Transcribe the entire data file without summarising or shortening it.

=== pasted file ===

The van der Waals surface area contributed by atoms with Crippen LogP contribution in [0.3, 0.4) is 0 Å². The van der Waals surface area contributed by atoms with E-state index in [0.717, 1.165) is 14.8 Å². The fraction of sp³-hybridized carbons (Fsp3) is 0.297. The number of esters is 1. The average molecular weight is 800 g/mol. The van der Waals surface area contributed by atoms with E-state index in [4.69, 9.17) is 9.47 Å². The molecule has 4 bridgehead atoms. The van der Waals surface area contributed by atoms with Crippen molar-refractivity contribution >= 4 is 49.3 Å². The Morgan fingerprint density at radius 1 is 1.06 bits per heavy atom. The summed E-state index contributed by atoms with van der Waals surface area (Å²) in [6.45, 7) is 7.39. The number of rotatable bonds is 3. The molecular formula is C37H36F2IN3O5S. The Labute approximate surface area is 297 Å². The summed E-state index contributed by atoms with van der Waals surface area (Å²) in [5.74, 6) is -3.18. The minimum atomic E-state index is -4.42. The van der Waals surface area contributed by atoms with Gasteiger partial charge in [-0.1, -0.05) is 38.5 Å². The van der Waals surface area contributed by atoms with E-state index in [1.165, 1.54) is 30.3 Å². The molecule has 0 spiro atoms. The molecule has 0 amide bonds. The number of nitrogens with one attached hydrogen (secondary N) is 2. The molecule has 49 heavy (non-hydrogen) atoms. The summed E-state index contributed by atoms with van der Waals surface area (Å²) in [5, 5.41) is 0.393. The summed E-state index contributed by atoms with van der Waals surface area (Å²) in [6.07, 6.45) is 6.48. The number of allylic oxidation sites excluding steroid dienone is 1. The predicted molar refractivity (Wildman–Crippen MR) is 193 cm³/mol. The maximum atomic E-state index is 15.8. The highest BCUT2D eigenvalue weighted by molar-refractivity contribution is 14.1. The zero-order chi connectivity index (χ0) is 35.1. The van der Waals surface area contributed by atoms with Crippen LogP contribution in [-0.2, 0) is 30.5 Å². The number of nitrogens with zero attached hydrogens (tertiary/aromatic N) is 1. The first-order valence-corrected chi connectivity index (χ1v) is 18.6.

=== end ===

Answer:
The van der Waals surface area contributed by atoms with Crippen LogP contribution in [0.3, 0.4) is 0 Å². The van der Waals surface area contributed by atoms with E-state index in [0.717, 1.165) is 14.8 Å². The fraction of sp³-hybridized carbons (Fsp3) is 0.297. The number of esters is 1. The average molecular weight is 800 g/mol. The van der Waals surface area contributed by atoms with E-state index in [4.69, 9.17) is 9.47 Å². The molecule has 4 bridgehead atoms. The van der Waals surface area contributed by atoms with Crippen molar-refractivity contribution >= 4 is 49.3 Å². The Morgan fingerprint density at radius 1 is 1.06 bits per heavy atom. The summed E-state index contributed by atoms with van der Waals surface area (Å²) in [6.45, 7) is 7.39. The number of rotatable bonds is 3. The molecular formula is C37H36F2IN3O5S. The Labute approximate surface area is 297 Å². The summed E-state index contributed by atoms with van der Waals surface area (Å²) in [5.74, 6) is -3.18. The minimum atomic E-state index is -4.42. The van der Waals surface area contributed by atoms with Gasteiger partial charge in [-0.1, -0.05) is 38.5 Å². The van der Waals surface area contributed by atoms with E-state index in [1.165, 1.54) is 30.3 Å². The molecule has 0 spiro atoms. The molecule has 0 amide bonds. The number of nitrogens with one attached hydrogen (secondary N) is 2. The molecule has 49 heavy (non-hydrogen) atoms. The summed E-state index contributed by atoms with van der Waals surface area (Å²) in [5, 5.41) is 0.393. The summed E-state index contributed by atoms with van der Waals surface area (Å²) in [6.07, 6.45) is 6.48. The number of allylic oxidation sites excluding steroid dienone is 1. The predicted molar refractivity (Wildman–Crippen MR) is 193 cm³/mol. The maximum atomic E-state index is 15.8. The highest BCUT2D eigenvalue weighted by molar-refractivity contribution is 14.1. The zero-order chi connectivity index (χ0) is 35.1. The van der Waals surface area contributed by atoms with Crippen LogP contribution in [-0.2, 0) is 30.5 Å². The number of nitrogens with zero attached hydrogens (tertiary/aromatic N) is 1. The first-order valence-corrected chi connectivity index (χ1v) is 18.6.